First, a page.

New York, Nov 28 (IANS) A novel polio vaccine that does not require refrigeration could someday be used all over the world to deliver the final blow to the contagious disease that mainly affects children under five years of age, say researchers.
The injectable vaccine, developed by researchers from the University of Southern California (USC) is freeze-dried into a powder and can be kept at room temperature for four weeks, which can then be rehydrated.
When tested in mice, the novel vaccine offered full protection against the polio virus, the researchers said.
“Stabilisation is not rocket science so most academics don’t pay much attention to this field,” said lead author Woo-Jin Shin, from the Keck School of Medicine at USC.
“However, no matter how wonderful a drug or vaccine is, if it isn’t stable enough to be transported, it doesn’t do anyone much good,” Shin added.
The study appears in the journal mBio.
By removing moisture through freeze-drying, researchers have created temperature-stable vaccines for measles, typhoid and meningococcal disease. But scientists have not been able to make a polio vaccine that retains potency through freeze-drying and rehydration.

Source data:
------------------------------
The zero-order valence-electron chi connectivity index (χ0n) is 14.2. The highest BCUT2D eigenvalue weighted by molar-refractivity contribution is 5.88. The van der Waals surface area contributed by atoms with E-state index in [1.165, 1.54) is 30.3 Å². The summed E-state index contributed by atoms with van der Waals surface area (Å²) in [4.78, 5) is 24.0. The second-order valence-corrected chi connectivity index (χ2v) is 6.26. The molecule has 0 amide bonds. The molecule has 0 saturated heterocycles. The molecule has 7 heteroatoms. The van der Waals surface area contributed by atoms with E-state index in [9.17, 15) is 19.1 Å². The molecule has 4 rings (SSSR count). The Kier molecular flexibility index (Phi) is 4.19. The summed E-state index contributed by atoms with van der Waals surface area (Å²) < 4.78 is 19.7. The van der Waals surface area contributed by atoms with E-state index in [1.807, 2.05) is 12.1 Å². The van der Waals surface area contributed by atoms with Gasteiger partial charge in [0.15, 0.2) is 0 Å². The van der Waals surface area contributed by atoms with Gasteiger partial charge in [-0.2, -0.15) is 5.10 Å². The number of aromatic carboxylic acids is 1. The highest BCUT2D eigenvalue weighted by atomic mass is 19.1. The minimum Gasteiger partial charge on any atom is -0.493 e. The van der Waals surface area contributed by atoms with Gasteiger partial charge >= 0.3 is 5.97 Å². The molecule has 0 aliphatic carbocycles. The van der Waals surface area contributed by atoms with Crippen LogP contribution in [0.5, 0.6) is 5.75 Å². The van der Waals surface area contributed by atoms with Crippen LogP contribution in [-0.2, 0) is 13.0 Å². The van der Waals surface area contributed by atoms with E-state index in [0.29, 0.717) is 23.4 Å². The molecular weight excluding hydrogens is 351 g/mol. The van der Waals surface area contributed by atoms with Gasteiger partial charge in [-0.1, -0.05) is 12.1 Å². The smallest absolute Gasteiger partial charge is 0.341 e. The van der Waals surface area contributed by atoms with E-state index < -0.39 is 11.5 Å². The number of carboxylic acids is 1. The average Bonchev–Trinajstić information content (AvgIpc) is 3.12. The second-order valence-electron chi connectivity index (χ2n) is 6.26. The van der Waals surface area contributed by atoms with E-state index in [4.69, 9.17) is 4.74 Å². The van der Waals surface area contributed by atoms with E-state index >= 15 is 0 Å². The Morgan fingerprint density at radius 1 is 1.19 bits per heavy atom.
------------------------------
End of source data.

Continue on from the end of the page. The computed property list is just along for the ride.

Shin and his colleagues used two lab techniques — liquid chromatography and high-throughput screening — that allowed them to analyze a high volume of ingredients and formulations until they found one that worked.
They now hope that a foundation or company will take over the project to pay for human studies and bring the injectable vaccine onto the market.
Polio is on the brink of complete eradication, with just 22 reported cases worldwide in 2017. The highly infectious disease, which causes lifelong paralysis and disability mostly in young children, is a fading memory in many places. Yet in countries where vaccination rates are spotty, young children are at risk.
The biggest hitch to complete eradication has been creating a temperature-stable vaccine for use in developing countries where refrigeration may be unavailable. Recent polio cases have been reported in Nigeria, Papua New Guinea, Syria and Pakistan.